How to Listen to Audiobooks on Double Speed

I mention occasionally that I listen to my audiobooks on double-speed and invariably someone asks me how you turn up the speed on your audio.

And then I sound like a complete idiot because I’m all, “Well, you just have to push this little button for the speed. But oh, first, you have to make sure it’s listed as an audiobook. And you do that by. .” etc while that person’s eyes glaze over and they wish like crazy they’d never asked and just nodded politely and kept eating their dessert.

But, you probably, aren’t eating dessert at seven a.m. (and if you are, can I please come over?), so let me bore you with the details of how you do this.

Also, be warned that you’ll probably think, “Well, this is like listening to Donald Duck” for the first fifteen minutes. Give it a bit and I promise your brain will quickly adjust. And then you’ll be zipping through books like a book-reading ninja (that sounded better in my head. A book-reading ninja doesn’t sound very impressive or terrifying).

Anyway, if your books are already labeled as audiobooks, this is a two-second process.

In the MP3 player section of your iPhone, click the “Audiobooks” icon:
Choose your audiobook:
Click the little button in the right hand corner that says 1x. It’ll move to 2x (or you can choose 1/2x too).

That was easy.

If you’ve imported your audiobooks via CD, though, you probably just have them listed as music files, and they won’t show up in your audiobooks tab and you won’t have the option to choose double speed.

If that’s the case, here’s how you quickly switch them to audiobooks.

Find your music files for your audiobooks in the “Music” tab of iTunes:

Select the files and right-click. Choose “Get Info” from the drop-down menu:

In the menu that opens, choose the last tab (“Options”) and on the “Media Kind” drop-down menu, select “Audiobook.” Press OK.

Your files will update and they’ll disappear from the music tab.

Change from the “Music” tab to the “Books” tab (in the top left corner). Find your audiobook and drag and drop it to your phone:

Now just follow the first steps from the top of this post to open your audiobook on your phone and change the speed.

P.S. If you have a regular iPod, you can go to the “Settings” menu, then select “Playback,” then “Audiobooks” and choose “faster” (it defaults to “normal”).  I don’t think it’ll do it quite double, but it will be speedier.

Questions? Let me know and I’ll try to answer!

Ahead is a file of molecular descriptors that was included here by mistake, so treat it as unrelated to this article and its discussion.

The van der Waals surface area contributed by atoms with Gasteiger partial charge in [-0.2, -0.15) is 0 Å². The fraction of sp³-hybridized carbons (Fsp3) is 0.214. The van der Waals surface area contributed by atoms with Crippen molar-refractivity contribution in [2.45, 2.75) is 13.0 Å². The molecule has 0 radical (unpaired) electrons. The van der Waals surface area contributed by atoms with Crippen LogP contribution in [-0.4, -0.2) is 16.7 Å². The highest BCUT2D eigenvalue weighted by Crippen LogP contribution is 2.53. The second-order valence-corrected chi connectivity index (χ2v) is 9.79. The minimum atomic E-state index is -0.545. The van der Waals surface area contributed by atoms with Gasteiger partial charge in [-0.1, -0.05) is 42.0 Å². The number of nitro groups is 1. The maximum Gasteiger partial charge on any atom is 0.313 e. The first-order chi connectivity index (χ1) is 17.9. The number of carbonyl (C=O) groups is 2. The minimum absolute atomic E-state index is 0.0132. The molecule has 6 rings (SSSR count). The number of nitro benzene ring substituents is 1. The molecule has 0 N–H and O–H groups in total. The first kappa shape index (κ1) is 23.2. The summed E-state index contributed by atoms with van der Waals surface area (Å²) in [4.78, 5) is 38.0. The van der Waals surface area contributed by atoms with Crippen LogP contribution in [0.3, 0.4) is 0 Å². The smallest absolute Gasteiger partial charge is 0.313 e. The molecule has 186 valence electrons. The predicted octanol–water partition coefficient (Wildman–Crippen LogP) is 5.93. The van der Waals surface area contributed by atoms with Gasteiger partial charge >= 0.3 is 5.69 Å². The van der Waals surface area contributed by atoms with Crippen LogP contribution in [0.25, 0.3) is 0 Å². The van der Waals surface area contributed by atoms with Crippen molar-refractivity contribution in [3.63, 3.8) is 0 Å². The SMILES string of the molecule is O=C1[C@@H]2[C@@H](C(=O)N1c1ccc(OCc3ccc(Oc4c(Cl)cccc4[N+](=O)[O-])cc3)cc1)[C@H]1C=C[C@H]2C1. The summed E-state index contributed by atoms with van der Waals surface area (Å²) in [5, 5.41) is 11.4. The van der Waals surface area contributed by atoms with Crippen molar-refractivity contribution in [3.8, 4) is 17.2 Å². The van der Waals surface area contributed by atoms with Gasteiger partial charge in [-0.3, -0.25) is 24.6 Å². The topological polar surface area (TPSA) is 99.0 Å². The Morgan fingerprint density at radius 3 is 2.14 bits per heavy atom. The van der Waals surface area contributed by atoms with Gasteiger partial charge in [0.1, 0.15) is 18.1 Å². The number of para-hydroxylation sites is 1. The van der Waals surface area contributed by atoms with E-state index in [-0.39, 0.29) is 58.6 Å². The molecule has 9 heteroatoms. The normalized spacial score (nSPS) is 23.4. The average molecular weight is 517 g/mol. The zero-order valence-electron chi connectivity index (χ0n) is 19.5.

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  1. I really wish there was a 1 1/2x option. Double speed is a little fast for me, but maybe I just haven't given it a long enough chance (as in, longer than five seconds).

  2. Bless you. I stopped listening to audiobooks because I couldn't stand how slow it was. And now I can listen again!

  3. Not quite related question, but has your iPhone entirely replaced your iPod (assuming you have/had one)? I ask because my iPod recently died and I'm trying to decide whether to get it fixed or just hold out until I get an iPhone. I only use my iPod for podcasts and audiobooks, so I wouldn't be storing my entire music library on the phone.

  4. This is how Mike was able to finish his "read the entire book of Mormon" homework assignment in two days in college 😉

  5. I once listened to a general conference podcast on 1.5x speed, and it basically made all the speakers sound like they talked at a normal pace.

  6. Lol. this reminds me of when I was at BYU and I used to listen to my accounting lectures on double time. 🙂

  7. This is awesome…. but is there anyway of doubling the playspeed in itunes? I have an ipod nano, early model with no screen.

  8. My library uses Overdrive, which apparently doesn't give you the option for doubletime. Any other suggestions? My Kindle can do text-to-audio, and I always doubletime that — so I'd love to use it if there was a way to sync my library audiobooks too!

    1. If you're playing the file on Overdrive (as opposed to downloading and transferring to an ipod), there is a button just to the right of the volume slider (looks like 3 right-facing arrows) that controls play speed (1.2x, 1.4x, 2x).

  9. You are awesome! Thanks so much. You showed me exactly what I wanted, and probably saved my listening to this book, which even at 2x sounds a little slow.

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